Africa AHEAD’s support for victims of Cyclone Idai

Reported in the Standard Daily Newpaper, Zimbabwe 22nd December, 2019

Social commentary:with Fidelity Mhlanga

Thirty-four-year-old Catherine Makwecheredze could not contain her joy. She was a reciepient of a new house, courtsey of Africa AHEAD, a non-governmental organisation that has come to the rescue of victims of Cyclone Idai, who were rendered homeless by the vicious cyclone early this year .

Makwecheredze is among thousands of people, who survived the ravaging cyclone that wrecked havoc in the eastern side of the country in March. Many people were killed while thousands were left homeless.

Last Thursday a euphoric atmosphere engulfed Ndiyadzo village in Chipinge district after Africa AHEAD, working in partnership with Christian Aid, handed over newly-built homes and toilets to families that were affected by Cyclone Idai in Chipinge’s wards 2, 9 and 14.

Chimanimani and Chipinge districts were the most affected by the cyclone that also destroyed infrastucture, including, schools and bridges.

In Chipinge, Ndiyadzo village was one of the hardest hit and the community is still nursing emotional bruises.

“My house was destroyed and by then I was breast feeding. We were moved to some relief tents where I slept with five children in a tent,” Makwecheredze told Standard Style on the sidelines of the handover ceremony on Thursday.

“It was a difficult period for us and I want to thank the government for allowing Africa AHEAD to work in this area.”

Another benenficiary, Mathias Mavhundu said the cyclone could have been a blessing in disguise as this is the first time he has lived in a mortar and brick house.

“It was midnight when my hut was washed away by the storm,” Mavhundu said.

“We were three — myself and my two nephews in the hut and we managed to escape. I am lucky to be alive.

“I am very grateful for the new house and I never dreamt that one day I would own such a house.

“Its my first time to stay in a house built of bricks.”

Africa AHEAD Director Regis Matimati said it was fulfilling to see the project coming into fruition and gave credit to their partners Christian Aid.

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“It is good to see communities themselves sitting down to agree who needed the support most,” Matimati said.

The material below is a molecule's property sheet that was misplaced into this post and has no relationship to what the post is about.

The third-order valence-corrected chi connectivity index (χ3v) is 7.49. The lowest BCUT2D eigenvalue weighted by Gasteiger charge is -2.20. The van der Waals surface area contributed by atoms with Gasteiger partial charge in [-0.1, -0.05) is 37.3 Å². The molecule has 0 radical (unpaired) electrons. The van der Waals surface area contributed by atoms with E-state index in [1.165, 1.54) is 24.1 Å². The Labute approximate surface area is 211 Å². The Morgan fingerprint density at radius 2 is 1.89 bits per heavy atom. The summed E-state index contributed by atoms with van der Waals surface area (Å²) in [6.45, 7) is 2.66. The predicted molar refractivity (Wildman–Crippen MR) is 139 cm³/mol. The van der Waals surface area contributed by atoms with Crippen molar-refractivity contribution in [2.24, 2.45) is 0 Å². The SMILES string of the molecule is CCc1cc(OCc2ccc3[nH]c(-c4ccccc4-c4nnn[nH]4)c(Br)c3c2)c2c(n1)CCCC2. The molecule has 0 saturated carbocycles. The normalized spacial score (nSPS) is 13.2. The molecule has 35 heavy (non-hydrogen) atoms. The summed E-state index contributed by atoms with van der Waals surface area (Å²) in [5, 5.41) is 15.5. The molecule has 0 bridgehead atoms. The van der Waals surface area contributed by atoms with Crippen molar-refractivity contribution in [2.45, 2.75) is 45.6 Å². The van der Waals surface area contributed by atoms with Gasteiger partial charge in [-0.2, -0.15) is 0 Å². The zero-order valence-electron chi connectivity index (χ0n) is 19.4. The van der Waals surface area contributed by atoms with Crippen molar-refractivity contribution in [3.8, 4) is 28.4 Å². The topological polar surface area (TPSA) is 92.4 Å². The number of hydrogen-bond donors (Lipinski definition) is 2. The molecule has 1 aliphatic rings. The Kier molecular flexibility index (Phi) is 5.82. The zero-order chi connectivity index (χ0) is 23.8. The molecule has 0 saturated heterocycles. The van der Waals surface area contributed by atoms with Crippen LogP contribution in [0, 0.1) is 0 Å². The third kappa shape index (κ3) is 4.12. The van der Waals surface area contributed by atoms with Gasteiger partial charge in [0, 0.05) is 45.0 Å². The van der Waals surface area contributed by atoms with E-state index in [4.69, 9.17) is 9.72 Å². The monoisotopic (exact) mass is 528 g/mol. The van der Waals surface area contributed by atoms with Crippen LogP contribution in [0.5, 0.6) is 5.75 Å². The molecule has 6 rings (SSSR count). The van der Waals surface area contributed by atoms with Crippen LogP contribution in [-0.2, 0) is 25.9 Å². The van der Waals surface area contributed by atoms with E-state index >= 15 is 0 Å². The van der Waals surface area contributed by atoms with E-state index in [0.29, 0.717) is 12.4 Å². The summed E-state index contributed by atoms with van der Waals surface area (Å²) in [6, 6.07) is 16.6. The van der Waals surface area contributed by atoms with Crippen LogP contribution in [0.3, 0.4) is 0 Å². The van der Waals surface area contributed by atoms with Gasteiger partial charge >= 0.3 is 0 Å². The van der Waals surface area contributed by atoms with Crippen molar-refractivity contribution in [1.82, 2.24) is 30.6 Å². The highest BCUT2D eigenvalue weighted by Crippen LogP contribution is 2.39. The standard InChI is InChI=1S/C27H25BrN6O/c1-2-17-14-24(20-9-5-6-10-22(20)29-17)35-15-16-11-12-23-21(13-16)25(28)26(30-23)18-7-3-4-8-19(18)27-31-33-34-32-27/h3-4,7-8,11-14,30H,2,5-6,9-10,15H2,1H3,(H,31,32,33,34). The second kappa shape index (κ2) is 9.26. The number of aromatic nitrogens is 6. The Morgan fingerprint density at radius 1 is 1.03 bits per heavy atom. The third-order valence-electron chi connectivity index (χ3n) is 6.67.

“That kind of cohesion is so impressive. “This is just the beginning and there is still quite a lot of work that needs to be covered.

“The headman really showed that the provision of houses was the priority for the community.”

Matimati thanked the government through the district administrator whom they worked with.

“We owe it to partnerships that helped come up with the gem of a product. I am quite impressed by what I see on the ground,” he said.

“We are celebrating a milestone and looking forward to meet other needs. “It’s difficult to provide for everyone, but where possible, we would love to look for more funding to meet needs.”

Africa AHEAD  facilitated the construction of 75 two-roomed houses split in ward 9 (35), ward 2 (20) and ward 14 (20).

More than 50 blair toilets were built in ward 9.

According to the DA’s office, which also coordinates Civil Protection Unit programmes, over 1 000 homes were destroyed in Ward 9 and the community still needs assistance.

Christian Aid emergency programme officer Lindile Ndebele said the work outcome was a result of joint efforts from different partners.

“The work was done well as implementing partners and donors came together with government in the lead,” Ndebele said.

“The engineers from government through the public works department came up with the design.

“The leadership in the community, the headman and councillors all came together so that we come up with these structures. So it’s not a one-man band. But what you are seeing here was a combination of efforts.”

Chipinge head of department social services Microt Mudodo said government collaborated with key players to ensure the reconstruction process of key infrastructure.

“I want to apreciate Mr Matimati for the strong leadership. Key activities have been perfomed, including rehabilitating water sources. Africa AHEAD also trained 21 clubs to support community participation,” Mudodo said.

Village head Dudzai Ndiyadzo said the community had been lagging behind in terms of development, a situation that was exacerbated by the cyclone.

He hailed Africa AHEAD  for prioritising the building of houses.

“Our village has been lagging behind in terms of development since 1980. It used to be administered under Chimanimani before it was moved to Chipinge Rural District Council,” Ndiyadzo said.

“It is one village that had been neglected over the years. Even our own structures were not up to standard.

“Our situation was worsened by the cyclone where several huts were washed away. We have 143 households that still need houses.”

The handover ceremony was punctuated by drama and poems themed on water, sanitation and hygiene.